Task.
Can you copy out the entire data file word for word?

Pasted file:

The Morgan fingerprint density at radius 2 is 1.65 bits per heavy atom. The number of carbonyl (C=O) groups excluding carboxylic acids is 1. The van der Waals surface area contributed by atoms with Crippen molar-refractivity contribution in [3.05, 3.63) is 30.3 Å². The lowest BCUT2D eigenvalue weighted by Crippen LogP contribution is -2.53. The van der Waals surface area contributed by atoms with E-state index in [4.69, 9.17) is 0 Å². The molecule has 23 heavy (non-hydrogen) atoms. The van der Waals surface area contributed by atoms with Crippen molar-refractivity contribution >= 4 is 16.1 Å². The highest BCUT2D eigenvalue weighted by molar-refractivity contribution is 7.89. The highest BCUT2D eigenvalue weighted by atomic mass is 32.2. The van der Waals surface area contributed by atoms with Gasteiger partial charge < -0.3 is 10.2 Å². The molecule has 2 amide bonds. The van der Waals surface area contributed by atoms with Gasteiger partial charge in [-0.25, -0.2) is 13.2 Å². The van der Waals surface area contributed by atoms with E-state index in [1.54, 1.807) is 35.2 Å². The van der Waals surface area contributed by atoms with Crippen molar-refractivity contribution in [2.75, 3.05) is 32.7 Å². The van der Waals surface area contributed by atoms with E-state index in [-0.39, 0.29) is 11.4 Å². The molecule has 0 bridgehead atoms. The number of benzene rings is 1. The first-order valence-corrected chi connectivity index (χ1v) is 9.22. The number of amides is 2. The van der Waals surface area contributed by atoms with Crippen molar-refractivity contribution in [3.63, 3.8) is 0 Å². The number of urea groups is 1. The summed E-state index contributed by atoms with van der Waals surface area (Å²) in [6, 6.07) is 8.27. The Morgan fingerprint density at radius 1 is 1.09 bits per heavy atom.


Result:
The Morgan fingerprint density at radius 2 is 1.65 bits per heavy atom. The number of carbonyl (C=O) groups excluding carboxylic acids is 1. The van der Waals surface area contributed by atoms with Crippen molar-refractivity contribution in [3.05, 3.63) is 30.3 Å². The lowest BCUT2D eigenvalue weighted by Crippen LogP contribution is -2.53. The van der Waals surface area contributed by atoms with E-state index in [4.69, 9.17) is 0 Å². The molecule has 23 heavy (non-hydrogen) atoms. The van der Waals surface area contributed by atoms with Crippen molar-refractivity contribution >= 4 is 16.1 Å². The highest BCUT2D eigenvalue weighted by molar-refractivity contribution is 7.89. The highest BCUT2D eigenvalue weighted by atomic mass is 32.2. The van der Waals surface area contributed by atoms with Gasteiger partial charge < -0.3 is 10.2 Å². The molecule has 2 amide bonds. The van der Waals surface area contributed by atoms with Gasteiger partial charge in [-0.25, -0.2) is 13.2 Å². The van der Waals surface area contributed by atoms with E-state index in [1.54, 1.807) is 35.2 Å². The van der Waals surface area contributed by atoms with Crippen molar-refractivity contribution in [2.75, 3.05) is 32.7 Å². The van der Waals surface area contributed by atoms with E-state index in [-0.39, 0.29) is 11.4 Å². The molecule has 0 bridgehead atoms. The number of benzene rings is 1. The first-order valence-corrected chi connectivity index (χ1v) is 9.22. The number of amides is 2. The van der Waals surface area contributed by atoms with Crippen molar-refractivity contribution in [3.63, 3.8) is 0 Å². The number of urea groups is 1. The summed E-state index contributed by atoms with van der Waals surface area (Å²) in [6, 6.07) is 8.27. The Morgan fingerprint density at radius 1 is 1.09 bits per heavy atom.